PORT ANGELES — A “mystery sheen” discovered in Port Angeles Harbor on Saturday was dispersing by 1 p.m., city police said.
Authorities said they didn’t know what caused the sheen.
The state Department of Ecology and U.S. Coast Guard determined that the sheen posed no threat to the environment and would dissipate on its own, Sgt. Barb McFall said.
“There’s a theory that it might be gray water — the source of the gray water unknown to us,” Deputy Police Chief Brian Smith said.
The grayish sheen was first reported to police at 11 a.m. The Marine Spill Response Corp. was notified immediately.
The sheen had drifted under City Pier by 1 p.m. Scattered remnants were visible near Barhop Brewing on Railroad Street.
A Coast Guard helicopter crew determined that the sheen was about 300 yards wide, said Chief David Mosley of the 13th Coast Guard District in Seattle.
“They never did find the source of it,” Mosley added.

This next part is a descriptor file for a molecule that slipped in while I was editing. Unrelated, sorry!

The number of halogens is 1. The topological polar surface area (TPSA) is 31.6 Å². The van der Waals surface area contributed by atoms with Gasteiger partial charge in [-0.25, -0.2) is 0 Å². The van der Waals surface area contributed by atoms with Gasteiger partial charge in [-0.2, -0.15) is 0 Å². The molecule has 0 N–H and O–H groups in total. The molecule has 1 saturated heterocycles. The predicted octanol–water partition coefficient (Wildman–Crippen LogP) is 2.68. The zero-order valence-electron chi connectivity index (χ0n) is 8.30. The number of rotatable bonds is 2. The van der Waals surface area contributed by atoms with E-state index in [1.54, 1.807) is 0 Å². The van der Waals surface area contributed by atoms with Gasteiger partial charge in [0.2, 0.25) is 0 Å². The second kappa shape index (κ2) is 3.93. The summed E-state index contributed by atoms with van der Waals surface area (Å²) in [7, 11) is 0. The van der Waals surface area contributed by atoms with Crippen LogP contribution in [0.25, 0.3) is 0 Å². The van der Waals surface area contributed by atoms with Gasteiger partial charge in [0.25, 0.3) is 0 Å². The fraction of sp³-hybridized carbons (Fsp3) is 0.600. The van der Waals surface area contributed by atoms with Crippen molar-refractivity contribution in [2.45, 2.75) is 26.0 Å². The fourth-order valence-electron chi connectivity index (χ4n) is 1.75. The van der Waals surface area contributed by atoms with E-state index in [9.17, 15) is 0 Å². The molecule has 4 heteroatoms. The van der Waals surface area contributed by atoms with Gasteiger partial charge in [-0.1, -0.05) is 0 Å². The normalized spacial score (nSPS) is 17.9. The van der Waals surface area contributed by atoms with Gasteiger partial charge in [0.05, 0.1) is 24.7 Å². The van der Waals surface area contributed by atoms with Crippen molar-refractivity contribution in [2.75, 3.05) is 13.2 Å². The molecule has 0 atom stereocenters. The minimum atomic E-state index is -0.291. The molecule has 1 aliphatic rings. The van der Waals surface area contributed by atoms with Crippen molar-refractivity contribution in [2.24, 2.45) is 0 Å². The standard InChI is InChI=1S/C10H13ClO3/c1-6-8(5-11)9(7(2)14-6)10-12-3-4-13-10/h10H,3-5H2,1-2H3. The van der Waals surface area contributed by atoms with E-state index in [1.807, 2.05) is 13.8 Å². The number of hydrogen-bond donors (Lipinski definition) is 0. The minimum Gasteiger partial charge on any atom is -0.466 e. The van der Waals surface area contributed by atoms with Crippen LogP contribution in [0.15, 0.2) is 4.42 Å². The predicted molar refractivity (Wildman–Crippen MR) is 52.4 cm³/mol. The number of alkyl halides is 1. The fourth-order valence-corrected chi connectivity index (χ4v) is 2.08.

The sheen was odorless and left no residue when touched, police said.
Kayakers who had paddled through the sheen, however, were spraying the substance off their boats at City Pier.
“Initially, the sheen consisted of large solid sections, but those sections were already dispersing by 1 p.m.,” McFall said in a news release in which the material was referred to as a “mystery sheen.”
A boat captain first observed the sheen off Laurel Street at 6 a.m. Saturday but did not immediately report it to authorities, McFall said.
Mosley said a sheen can develop “pretty quickly” from a relatively small fuel spill.
“It was determined by people that know a lot more than we do that it would dissipate on its own,” Smith said.
Reporter Rob Ollikainen can be reached at 360-452-2345, ext. 5072, or at [email protected]